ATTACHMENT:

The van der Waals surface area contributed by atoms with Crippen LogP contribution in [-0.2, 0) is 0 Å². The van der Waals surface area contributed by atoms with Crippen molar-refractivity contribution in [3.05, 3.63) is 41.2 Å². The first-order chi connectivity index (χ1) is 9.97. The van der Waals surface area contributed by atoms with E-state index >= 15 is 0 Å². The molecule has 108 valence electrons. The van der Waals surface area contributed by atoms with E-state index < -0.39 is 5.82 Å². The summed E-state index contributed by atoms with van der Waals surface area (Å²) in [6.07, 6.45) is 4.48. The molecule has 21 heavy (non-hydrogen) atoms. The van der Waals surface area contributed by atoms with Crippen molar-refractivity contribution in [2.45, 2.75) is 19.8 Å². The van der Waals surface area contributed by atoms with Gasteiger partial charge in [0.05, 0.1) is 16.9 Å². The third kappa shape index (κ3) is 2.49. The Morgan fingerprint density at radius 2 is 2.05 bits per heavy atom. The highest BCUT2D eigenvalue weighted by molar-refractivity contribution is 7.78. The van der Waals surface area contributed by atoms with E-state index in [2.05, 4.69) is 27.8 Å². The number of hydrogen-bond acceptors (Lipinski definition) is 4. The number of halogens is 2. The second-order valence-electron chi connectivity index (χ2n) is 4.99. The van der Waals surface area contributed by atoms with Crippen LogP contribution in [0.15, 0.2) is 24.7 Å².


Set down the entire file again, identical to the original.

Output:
The van der Waals surface area contributed by atoms with Crippen LogP contribution in [-0.2, 0) is 0 Å². The van der Waals surface area contributed by atoms with Crippen molar-refractivity contribution in [3.05, 3.63) is 41.2 Å². The first-order chi connectivity index (χ1) is 9.97. The van der Waals surface area contributed by atoms with E-state index >= 15 is 0 Å². The molecule has 108 valence electrons. The van der Waals surface area contributed by atoms with E-state index < -0.39 is 5.82 Å². The summed E-state index contributed by atoms with van der Waals surface area (Å²) in [6.07, 6.45) is 4.48. The molecule has 21 heavy (non-hydrogen) atoms. The van der Waals surface area contributed by atoms with Crippen molar-refractivity contribution in [2.45, 2.75) is 19.8 Å². The van der Waals surface area contributed by atoms with Gasteiger partial charge in [0.05, 0.1) is 16.9 Å². The third kappa shape index (κ3) is 2.49. The Morgan fingerprint density at radius 2 is 2.05 bits per heavy atom. The highest BCUT2D eigenvalue weighted by molar-refractivity contribution is 7.78. The van der Waals surface area contributed by atoms with E-state index in [2.05, 4.69) is 27.8 Å². The number of hydrogen-bond acceptors (Lipinski definition) is 4. The number of halogens is 2. The second-order valence-electron chi connectivity index (χ2n) is 4.99. The van der Waals surface area contributed by atoms with Crippen LogP contribution in [0.15, 0.2) is 24.7 Å².